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What is a Certified Deposit?
A certified deposit offers higher earning rates than a savings account, but you have to invest your money for selected term length.
By: Baker Jarrell
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When looking at options for saving, you have likely come across something known as a certified deposit. However, this type of account is not as popular so you are probably not familiar with how it works. In this article, we will go over how a certified deposit works and if it is the best option for you.

 

How does a certified deposit work? 

 

A certified deposit is a type of savings account that has many benefits to offer. The main advantage is that they have a higher return on investment than a normal savings account. They are also very low risk and do not include any monthly fees. The downside of these benefits is that you have to have a term length with your certified deposit. This means that you will not be able to withdraw your money at any time like you would be able to do with a normal savings account. You can typically enter any desired term length, whether it be a few weeks or even a few decades. If you choose a longer term length, you will usually have a higher interest rate. 

 

What happens if you withdraw early?

 

When opening a certified deposit account, you agree to give the financial institution your money for a set period. However, you may run into financial difficulties and need that money earlier than expected. You are still allowed to take your money back, but you will be required to pay fees for withdrawing early.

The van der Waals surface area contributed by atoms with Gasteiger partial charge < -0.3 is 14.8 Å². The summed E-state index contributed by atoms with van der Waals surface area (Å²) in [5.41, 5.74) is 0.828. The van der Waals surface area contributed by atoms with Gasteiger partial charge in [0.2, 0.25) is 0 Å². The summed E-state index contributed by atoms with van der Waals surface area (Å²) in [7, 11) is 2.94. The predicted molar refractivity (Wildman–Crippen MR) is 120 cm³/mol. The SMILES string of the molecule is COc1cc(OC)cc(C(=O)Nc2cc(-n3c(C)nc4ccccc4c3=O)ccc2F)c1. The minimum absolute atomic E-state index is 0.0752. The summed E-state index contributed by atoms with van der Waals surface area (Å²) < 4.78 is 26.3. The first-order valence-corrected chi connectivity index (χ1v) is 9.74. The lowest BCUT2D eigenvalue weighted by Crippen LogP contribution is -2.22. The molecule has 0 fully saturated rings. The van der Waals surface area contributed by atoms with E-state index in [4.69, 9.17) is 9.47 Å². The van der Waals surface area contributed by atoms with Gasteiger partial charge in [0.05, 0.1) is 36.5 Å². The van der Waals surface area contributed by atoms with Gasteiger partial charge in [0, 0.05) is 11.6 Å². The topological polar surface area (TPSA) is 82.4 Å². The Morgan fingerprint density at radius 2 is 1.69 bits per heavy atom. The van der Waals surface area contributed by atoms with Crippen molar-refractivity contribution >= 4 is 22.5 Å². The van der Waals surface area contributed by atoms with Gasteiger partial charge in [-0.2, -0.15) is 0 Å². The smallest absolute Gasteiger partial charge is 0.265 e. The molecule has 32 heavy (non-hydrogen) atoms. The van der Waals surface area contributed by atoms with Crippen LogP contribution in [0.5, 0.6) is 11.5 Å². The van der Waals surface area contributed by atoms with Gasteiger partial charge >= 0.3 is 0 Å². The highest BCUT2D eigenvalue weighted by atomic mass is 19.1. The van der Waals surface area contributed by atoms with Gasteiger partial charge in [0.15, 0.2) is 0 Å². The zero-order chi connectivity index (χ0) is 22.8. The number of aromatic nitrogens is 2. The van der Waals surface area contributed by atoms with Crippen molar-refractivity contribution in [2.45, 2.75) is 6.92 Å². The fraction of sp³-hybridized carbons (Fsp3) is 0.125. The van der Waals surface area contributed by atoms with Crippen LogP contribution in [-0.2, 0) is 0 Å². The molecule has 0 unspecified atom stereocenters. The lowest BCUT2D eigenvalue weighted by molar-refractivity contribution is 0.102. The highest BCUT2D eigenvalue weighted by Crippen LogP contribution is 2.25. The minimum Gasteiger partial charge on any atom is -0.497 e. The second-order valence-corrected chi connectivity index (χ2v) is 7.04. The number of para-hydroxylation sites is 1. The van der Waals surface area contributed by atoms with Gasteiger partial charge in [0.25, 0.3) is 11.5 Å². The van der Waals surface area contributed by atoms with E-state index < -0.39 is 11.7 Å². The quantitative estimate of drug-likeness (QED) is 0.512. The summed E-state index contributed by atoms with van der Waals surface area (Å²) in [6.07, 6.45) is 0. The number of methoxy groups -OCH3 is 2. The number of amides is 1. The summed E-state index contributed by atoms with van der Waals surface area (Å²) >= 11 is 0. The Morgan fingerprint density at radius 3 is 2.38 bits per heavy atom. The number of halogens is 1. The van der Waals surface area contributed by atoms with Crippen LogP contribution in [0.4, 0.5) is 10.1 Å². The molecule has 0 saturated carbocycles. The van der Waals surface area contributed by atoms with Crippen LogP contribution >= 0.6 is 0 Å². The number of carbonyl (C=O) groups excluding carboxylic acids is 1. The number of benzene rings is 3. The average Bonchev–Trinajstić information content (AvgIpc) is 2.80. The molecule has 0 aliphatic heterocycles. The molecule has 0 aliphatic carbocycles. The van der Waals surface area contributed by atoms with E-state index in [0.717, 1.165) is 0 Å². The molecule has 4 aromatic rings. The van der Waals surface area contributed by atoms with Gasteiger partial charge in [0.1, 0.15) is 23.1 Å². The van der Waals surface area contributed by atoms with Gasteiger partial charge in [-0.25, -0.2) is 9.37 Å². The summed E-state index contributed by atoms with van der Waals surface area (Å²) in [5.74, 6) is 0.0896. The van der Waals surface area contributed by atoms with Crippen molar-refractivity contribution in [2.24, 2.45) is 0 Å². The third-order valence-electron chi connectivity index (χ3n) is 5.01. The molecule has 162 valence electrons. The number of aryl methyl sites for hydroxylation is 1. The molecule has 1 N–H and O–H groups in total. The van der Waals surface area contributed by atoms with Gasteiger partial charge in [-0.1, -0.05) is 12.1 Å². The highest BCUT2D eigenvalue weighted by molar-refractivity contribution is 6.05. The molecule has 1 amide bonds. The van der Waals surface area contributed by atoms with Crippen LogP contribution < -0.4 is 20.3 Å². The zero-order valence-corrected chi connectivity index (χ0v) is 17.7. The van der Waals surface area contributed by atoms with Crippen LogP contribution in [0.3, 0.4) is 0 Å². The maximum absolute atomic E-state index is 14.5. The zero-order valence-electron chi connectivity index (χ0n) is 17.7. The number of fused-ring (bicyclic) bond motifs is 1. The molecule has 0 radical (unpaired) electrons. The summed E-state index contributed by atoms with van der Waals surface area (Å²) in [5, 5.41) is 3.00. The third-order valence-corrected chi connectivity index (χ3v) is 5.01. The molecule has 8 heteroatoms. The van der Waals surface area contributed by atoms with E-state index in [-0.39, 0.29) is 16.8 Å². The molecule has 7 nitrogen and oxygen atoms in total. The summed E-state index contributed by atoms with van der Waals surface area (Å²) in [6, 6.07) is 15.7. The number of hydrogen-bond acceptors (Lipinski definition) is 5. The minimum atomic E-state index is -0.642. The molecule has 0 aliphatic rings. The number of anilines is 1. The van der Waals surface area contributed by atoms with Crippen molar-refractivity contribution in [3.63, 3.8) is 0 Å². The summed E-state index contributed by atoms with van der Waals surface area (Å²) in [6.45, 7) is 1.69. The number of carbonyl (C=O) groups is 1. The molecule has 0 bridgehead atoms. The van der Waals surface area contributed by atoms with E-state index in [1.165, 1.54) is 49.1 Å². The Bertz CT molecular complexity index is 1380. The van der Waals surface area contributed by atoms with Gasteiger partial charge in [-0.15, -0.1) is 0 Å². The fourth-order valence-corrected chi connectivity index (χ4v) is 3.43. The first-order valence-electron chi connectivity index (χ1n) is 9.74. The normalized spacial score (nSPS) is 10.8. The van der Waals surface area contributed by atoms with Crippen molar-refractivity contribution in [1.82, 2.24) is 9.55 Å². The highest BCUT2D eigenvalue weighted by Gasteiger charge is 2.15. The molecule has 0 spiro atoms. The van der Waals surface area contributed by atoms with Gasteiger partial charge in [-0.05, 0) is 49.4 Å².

Should you open a certified deposit account?

 

If you have the funds to spare, you should absolutely invest in a certified deposit. You will be able to earn higher returns than just leaving your money in a savings account. However, you need to make sure that you have sufficient funds left over for any emergencies that may arise. Even with a certified deposit, you should still have a savings account that you can use. The main risk with this account is that you will have to pay a penalty if you need the money earlier. If done at the wrong time, you may end up losing money if it has not earned enough interest yet.

 

How can you find certified deposit options?

 

Almost all financial institutions, whether it be banks or credit unions, off certified deposits. Because of this, it is important to shop around for different interest rates. The variety in term lengths causes there to be a wide range of interest rates available. First, you need to figure out how long you are comfortable with your money being tied up. The longer the better because you will get a higher interest rate and ultimately earn more money. However, having your money tied up longer increase the chances that you will come across financial distress during that time. Once you determine your desired term length, you should talk to several financial institutions to see who will give you the best rate for that time period.

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